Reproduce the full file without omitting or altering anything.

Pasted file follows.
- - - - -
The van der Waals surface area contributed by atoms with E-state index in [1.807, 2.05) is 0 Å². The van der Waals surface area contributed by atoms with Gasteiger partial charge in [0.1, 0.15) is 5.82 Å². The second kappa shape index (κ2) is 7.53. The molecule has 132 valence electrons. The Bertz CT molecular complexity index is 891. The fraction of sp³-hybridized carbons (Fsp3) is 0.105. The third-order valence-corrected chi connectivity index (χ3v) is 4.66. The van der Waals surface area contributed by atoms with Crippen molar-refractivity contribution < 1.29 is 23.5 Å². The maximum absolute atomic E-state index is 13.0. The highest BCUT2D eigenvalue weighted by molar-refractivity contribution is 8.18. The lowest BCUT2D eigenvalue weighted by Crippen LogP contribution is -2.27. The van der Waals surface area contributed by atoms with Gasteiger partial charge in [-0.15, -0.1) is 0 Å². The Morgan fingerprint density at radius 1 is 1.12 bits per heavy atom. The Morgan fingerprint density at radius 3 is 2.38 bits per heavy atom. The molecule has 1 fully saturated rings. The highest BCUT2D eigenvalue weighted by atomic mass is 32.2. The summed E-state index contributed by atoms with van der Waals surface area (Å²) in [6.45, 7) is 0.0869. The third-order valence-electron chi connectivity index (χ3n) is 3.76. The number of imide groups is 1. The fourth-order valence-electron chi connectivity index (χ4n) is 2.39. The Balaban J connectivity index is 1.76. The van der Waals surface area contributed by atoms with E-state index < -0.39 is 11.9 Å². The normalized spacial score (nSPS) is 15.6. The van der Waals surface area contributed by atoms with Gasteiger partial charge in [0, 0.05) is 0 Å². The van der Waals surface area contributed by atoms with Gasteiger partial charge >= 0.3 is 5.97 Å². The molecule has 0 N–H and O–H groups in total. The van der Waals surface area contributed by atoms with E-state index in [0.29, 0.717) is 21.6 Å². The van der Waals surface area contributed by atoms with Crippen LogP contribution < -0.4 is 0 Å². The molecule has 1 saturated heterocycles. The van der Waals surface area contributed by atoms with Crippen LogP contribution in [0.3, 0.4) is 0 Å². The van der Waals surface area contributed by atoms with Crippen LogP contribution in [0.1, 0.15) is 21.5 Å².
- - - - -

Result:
The van der Waals surface area contributed by atoms with E-state index in [1.807, 2.05) is 0 Å². The van der Waals surface area contributed by atoms with Gasteiger partial charge in [0.1, 0.15) is 5.82 Å². The second kappa shape index (κ2) is 7.53. The molecule has 132 valence electrons. The Bertz CT molecular complexity index is 891. The fraction of sp³-hybridized carbons (Fsp3) is 0.105. The third-order valence-corrected chi connectivity index (χ3v) is 4.66. The van der Waals surface area contributed by atoms with Crippen molar-refractivity contribution < 1.29 is 23.5 Å². The maximum absolute atomic E-state index is 13.0. The highest BCUT2D eigenvalue weighted by molar-refractivity contribution is 8.18. The lowest BCUT2D eigenvalue weighted by Crippen LogP contribution is -2.27. The van der Waals surface area contributed by atoms with Gasteiger partial charge in [-0.15, -0.1) is 0 Å². The Morgan fingerprint density at radius 1 is 1.12 bits per heavy atom. The Morgan fingerprint density at radius 3 is 2.38 bits per heavy atom. The molecule has 1 fully saturated rings. The highest BCUT2D eigenvalue weighted by atomic mass is 32.2. The summed E-state index contributed by atoms with van der Waals surface area (Å²) in [6.45, 7) is 0.0869. The third-order valence-electron chi connectivity index (χ3n) is 3.76. The number of imide groups is 1. The fourth-order valence-electron chi connectivity index (χ4n) is 2.39. The Balaban J connectivity index is 1.76. The van der Waals surface area contributed by atoms with E-state index < -0.39 is 11.9 Å². The normalized spacial score (nSPS) is 15.6. The van der Waals surface area contributed by atoms with Gasteiger partial charge in [0, 0.05) is 0 Å². The van der Waals surface area contributed by atoms with Gasteiger partial charge >= 0.3 is 5.97 Å². The molecule has 0 N–H and O–H groups in total. The van der Waals surface area contributed by atoms with E-state index in [0.29, 0.717) is 21.6 Å². The van der Waals surface area contributed by atoms with Crippen LogP contribution < -0.4 is 0 Å². The molecule has 1 saturated heterocycles. The van der Waals surface area contributed by atoms with Crippen LogP contribution in [0.3, 0.4) is 0 Å². The van der Waals surface area contributed by atoms with Crippen LogP contribution in [0.1, 0.15) is 21.5 Å².